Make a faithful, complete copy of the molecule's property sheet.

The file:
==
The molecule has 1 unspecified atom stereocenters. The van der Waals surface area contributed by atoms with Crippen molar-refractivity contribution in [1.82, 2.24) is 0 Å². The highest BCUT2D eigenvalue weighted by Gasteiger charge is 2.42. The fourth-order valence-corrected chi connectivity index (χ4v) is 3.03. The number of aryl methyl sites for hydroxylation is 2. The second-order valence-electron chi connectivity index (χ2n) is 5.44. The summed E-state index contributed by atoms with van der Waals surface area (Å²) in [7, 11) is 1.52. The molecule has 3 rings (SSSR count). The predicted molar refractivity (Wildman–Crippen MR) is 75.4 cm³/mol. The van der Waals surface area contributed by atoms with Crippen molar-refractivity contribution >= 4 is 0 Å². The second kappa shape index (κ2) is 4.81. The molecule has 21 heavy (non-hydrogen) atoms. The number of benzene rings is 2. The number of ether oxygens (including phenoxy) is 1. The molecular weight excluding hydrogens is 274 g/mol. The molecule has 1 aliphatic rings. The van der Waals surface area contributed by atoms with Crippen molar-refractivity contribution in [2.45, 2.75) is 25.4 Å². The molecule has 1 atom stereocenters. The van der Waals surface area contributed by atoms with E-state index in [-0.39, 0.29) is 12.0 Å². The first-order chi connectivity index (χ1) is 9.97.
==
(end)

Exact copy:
The molecule has 1 unspecified atom stereocenters. The van der Waals surface area contributed by atoms with Crippen molar-refractivity contribution in [1.82, 2.24) is 0 Å². The highest BCUT2D eigenvalue weighted by Gasteiger charge is 2.42. The fourth-order valence-corrected chi connectivity index (χ4v) is 3.03. The number of aryl methyl sites for hydroxylation is 2. The second-order valence-electron chi connectivity index (χ2n) is 5.44. The summed E-state index contributed by atoms with van der Waals surface area (Å²) in [7, 11) is 1.52. The molecule has 3 rings (SSSR count). The predicted molar refractivity (Wildman–Crippen MR) is 75.4 cm³/mol. The van der Waals surface area contributed by atoms with Crippen molar-refractivity contribution >= 4 is 0 Å². The second kappa shape index (κ2) is 4.81. The molecule has 21 heavy (non-hydrogen) atoms. The number of benzene rings is 2. The number of ether oxygens (including phenoxy) is 1. The molecular weight excluding hydrogens is 274 g/mol. The molecule has 1 aliphatic rings. The van der Waals surface area contributed by atoms with Crippen molar-refractivity contribution in [2.45, 2.75) is 25.4 Å². The molecule has 1 atom stereocenters. The van der Waals surface area contributed by atoms with E-state index in [-0.39, 0.29) is 12.0 Å². The first-order chi connectivity index (χ1) is 9.97.